Loss, death, The Great Void, emptiness: it all hangs over “Not Found.” An appropriate title, as our heroes wander in the night, their Christmas Eves hardly a time for celebration, but rather a rumination on the meaninglessness of, well, everything. What even matters anymore? The Dark Army is winning. Our heroes are losing. And everyone is running out of time. What’s the point of even trying anymore?
The Dark Army has been in control for a long time, but the end of last week’s episode all but sealed their victory over Elliot, Darlene, and Tyrell. In a moment of excitement, Tyrell spilled everything about their plan while the Dark Army listened in from a van outside Elliot’s apartment. A stroke of luck though: the logs weren’t sent back to the Dark Army yet. A stroke of a hammer and Tyrell has killed the man (or so he thinks) in the van, setting in motion a wild, gloomy, wandering night.
Nothing is turning out like it should. Darlene successfully gets into Olivia’s Cyprus National account, but it’s not enough. She doesn’t have the access they need, which means they’re going to have to break into a physical building to try and access the system. Things are getting out of hand, and everyone is spinning out of control. Darlene leaves Elliot an angry voicemail where she says he’s a shitty brother and she hopes he dies, only to delete it and record a different message. Lashing out then reining back in is a common practice in “Not Found.” Everyone’s at the end of their rope, and they feel like swinging.
With the logs not going back to the Dark Army, Tyrell and Elliot just need to get rid of the body and the van. They stop at a gas station in the middle of nowhere to buy fuel and a lighter. The woman behind the counter, friendly to the point of being overbearing, thinks she recognizes Tyrell from somewhere, maybe the show Big Brother. They’re eager to leave, but when they head back outside the van is gone. The driver wasn’t dead, and he’s left with all the evidence he needs. The friendly cashier says they can get to a town with cell service by taking a shortcut through the woods. Things get strange and existential; very “Pine Barrens” meets Mulholland Drive.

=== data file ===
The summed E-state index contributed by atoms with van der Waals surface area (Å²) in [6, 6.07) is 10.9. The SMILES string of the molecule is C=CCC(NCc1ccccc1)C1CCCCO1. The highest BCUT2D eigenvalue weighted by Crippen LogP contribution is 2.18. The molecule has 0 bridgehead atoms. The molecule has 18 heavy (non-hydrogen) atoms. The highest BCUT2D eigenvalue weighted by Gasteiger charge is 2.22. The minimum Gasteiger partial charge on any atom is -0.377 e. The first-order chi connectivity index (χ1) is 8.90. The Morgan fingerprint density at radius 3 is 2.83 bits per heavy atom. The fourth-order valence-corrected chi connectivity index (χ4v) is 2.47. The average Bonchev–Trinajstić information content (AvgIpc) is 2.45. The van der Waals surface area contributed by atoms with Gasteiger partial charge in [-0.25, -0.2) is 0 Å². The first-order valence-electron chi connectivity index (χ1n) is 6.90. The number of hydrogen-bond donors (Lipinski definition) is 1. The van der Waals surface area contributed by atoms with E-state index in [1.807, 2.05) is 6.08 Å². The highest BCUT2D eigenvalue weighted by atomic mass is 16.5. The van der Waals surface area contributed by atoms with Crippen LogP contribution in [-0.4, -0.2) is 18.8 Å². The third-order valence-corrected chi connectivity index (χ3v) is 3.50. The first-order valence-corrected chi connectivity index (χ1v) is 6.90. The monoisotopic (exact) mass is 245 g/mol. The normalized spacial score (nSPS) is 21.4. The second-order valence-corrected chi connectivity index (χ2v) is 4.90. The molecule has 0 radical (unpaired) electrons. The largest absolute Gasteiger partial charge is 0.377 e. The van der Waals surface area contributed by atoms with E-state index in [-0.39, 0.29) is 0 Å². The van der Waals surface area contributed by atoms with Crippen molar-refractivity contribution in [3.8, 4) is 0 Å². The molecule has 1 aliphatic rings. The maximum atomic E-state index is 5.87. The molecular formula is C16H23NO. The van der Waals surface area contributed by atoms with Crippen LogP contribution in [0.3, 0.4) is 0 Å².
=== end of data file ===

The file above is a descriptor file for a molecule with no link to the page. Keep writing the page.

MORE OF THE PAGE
The feeling of loss and the feeling of being lost; it’s all overwhelming. Darlene offers to drive a very drunk Santa home if she can just borrow his car after. He agrees, and the ride is peppered with bleak emotional revelations. Thoughts of suicide, death, the meaninglessness of existence. Or at least that’s what Darlene thinks. She’s projecting her own fears about Elliot, whom she hasn’t heard from in a few hours. She’s scared and thinks he might really be dead this time, and she transfers that misery to this drunken Santa, who really just wants to get home so he can take care of his wife who’s thrown out her back. It’s all a matter of perspective.
The same goes for Tyrell and Elliot. Tyrell begins to unravel when they walk for hours only to end up right back where they started. “I actually care,” he says. “That’s why I’m a failure.” Everything he worked for, everything he cared about, has vanished from his life. It’s all been taken from him. That’s what Darlene’s worried about too. But Elliot doesn’t care. He seems above it all. That’s another projection though. Elliot does care. He hates being an outsider, hates being near death at every moment. But he’s decided to just keep pushing, to hopefully warn his sister about the logs and that the Dark Army will be coming after them. It always comes back to that human connection. There’s nothing else to latch on to.
That’s why Dom is dreaming of steamy hookups that turn deadly. How can you make a personal connection when you’re meant to distrust every person you come across? Dom dies in her dream, and awakes to splash some water on her face. Is living better? Is the constant dread worth it, just to chase a glimmer of hope that life might get better?
It’s hard to say. As Tobias the Santa says, “goodbye is short and final.” He’s quoting Steinbeck. The full quote is “Good-by is short and final, a word with teeth sharp to bite through the string that ties past to the future.” Tyrell is ready to bite that string, to say goodbye. He’s lost everything, and he’s ready to move on, to accept the death that’s chasing them through the woods. They stumble upon a dead deer, and around the bend is the van, crashed into a snowbank. The driver gets off a few shots before turning the gun on himself. The Dark Army has always accepted death; everyone else is just catching up.
Tyrell is shot. He tells Elliot to erase the logs and burn the van. He’s done. He walks into the night, stumbles through the woods, and wanders towards the ringing death knell. He gazes into the purple light like Vincent Vega seeing God in a briefcase. Then the dark vanishes, taken over by a blinding white light. Perhaps there truly is a light at the end of this dark tunnel after all; or perhaps it’s just death.
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